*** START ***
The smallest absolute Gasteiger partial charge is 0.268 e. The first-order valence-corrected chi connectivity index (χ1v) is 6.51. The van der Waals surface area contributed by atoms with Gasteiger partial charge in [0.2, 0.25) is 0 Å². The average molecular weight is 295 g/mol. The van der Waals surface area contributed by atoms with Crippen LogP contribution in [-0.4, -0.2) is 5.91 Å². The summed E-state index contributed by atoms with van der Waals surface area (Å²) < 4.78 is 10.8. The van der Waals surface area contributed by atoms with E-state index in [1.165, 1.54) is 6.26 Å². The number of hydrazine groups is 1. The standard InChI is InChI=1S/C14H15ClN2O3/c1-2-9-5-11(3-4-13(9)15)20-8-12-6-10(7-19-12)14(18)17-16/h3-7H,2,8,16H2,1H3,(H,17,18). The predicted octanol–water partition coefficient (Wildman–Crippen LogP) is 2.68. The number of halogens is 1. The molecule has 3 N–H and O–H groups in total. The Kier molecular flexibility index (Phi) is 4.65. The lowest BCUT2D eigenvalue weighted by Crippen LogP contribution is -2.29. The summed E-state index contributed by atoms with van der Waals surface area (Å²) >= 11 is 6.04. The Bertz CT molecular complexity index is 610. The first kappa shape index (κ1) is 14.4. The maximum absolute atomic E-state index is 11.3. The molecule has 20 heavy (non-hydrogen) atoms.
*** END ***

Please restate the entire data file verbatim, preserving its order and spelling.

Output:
The smallest absolute Gasteiger partial charge is 0.268 e. The first-order valence-corrected chi connectivity index (χ1v) is 6.51. The van der Waals surface area contributed by atoms with Gasteiger partial charge in [0.2, 0.25) is 0 Å². The average molecular weight is 295 g/mol. The van der Waals surface area contributed by atoms with Crippen LogP contribution in [-0.4, -0.2) is 5.91 Å². The summed E-state index contributed by atoms with van der Waals surface area (Å²) < 4.78 is 10.8. The van der Waals surface area contributed by atoms with E-state index in [1.165, 1.54) is 6.26 Å². The number of hydrazine groups is 1. The standard InChI is InChI=1S/C14H15ClN2O3/c1-2-9-5-11(3-4-13(9)15)20-8-12-6-10(7-19-12)14(18)17-16/h3-7H,2,8,16H2,1H3,(H,17,18). The predicted octanol–water partition coefficient (Wildman–Crippen LogP) is 2.68. The number of halogens is 1. The molecule has 3 N–H and O–H groups in total. The Kier molecular flexibility index (Phi) is 4.65. The lowest BCUT2D eigenvalue weighted by Crippen LogP contribution is -2.29. The summed E-state index contributed by atoms with van der Waals surface area (Å²) >= 11 is 6.04. The Bertz CT molecular complexity index is 610. The first kappa shape index (κ1) is 14.4. The maximum absolute atomic E-state index is 11.3. The molecule has 20 heavy (non-hydrogen) atoms.